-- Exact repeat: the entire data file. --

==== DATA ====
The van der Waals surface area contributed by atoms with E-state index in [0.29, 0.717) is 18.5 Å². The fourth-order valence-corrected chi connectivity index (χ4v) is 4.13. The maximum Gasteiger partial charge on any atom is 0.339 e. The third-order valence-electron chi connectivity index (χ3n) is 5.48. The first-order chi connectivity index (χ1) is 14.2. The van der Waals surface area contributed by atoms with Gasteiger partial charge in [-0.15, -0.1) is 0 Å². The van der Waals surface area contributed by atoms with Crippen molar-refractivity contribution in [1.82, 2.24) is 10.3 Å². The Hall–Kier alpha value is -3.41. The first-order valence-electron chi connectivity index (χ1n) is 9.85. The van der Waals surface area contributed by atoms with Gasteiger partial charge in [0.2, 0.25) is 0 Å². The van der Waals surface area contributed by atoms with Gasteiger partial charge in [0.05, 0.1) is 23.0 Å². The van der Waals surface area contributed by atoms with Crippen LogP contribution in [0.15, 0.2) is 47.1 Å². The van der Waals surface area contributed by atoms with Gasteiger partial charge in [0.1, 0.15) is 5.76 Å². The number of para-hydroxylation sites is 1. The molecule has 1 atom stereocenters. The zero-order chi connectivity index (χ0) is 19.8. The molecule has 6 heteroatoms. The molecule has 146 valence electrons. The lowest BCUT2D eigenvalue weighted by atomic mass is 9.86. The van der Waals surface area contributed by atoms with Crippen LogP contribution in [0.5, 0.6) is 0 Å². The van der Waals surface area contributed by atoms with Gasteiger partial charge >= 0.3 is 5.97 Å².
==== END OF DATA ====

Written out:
The van der Waals surface area contributed by atoms with E-state index in [0.29, 0.717) is 18.5 Å². The fourth-order valence-corrected chi connectivity index (χ4v) is 4.13. The maximum Gasteiger partial charge on any atom is 0.339 e. The third-order valence-electron chi connectivity index (χ3n) is 5.48. The first-order chi connectivity index (χ1) is 14.2. The van der Waals surface area contributed by atoms with Gasteiger partial charge in [-0.15, -0.1) is 0 Å². The van der Waals surface area contributed by atoms with Crippen molar-refractivity contribution in [1.82, 2.24) is 10.3 Å². The Hall–Kier alpha value is -3.41. The first-order valence-electron chi connectivity index (χ1n) is 9.85. The van der Waals surface area contributed by atoms with Gasteiger partial charge in [0.2, 0.25) is 0 Å². The van der Waals surface area contributed by atoms with Gasteiger partial charge in [0.05, 0.1) is 23.0 Å². The van der Waals surface area contributed by atoms with Crippen LogP contribution in [0.15, 0.2) is 47.1 Å². The van der Waals surface area contributed by atoms with Gasteiger partial charge in [0.1, 0.15) is 5.76 Å². The number of para-hydroxylation sites is 1. The molecule has 1 atom stereocenters. The zero-order chi connectivity index (χ0) is 19.8. The molecule has 6 heteroatoms. The molecule has 146 valence electrons. The lowest BCUT2D eigenvalue weighted by atomic mass is 9.86. The van der Waals surface area contributed by atoms with Crippen LogP contribution in [0.5, 0.6) is 0 Å². The van der Waals surface area contributed by atoms with Gasteiger partial charge >= 0.3 is 5.97 Å².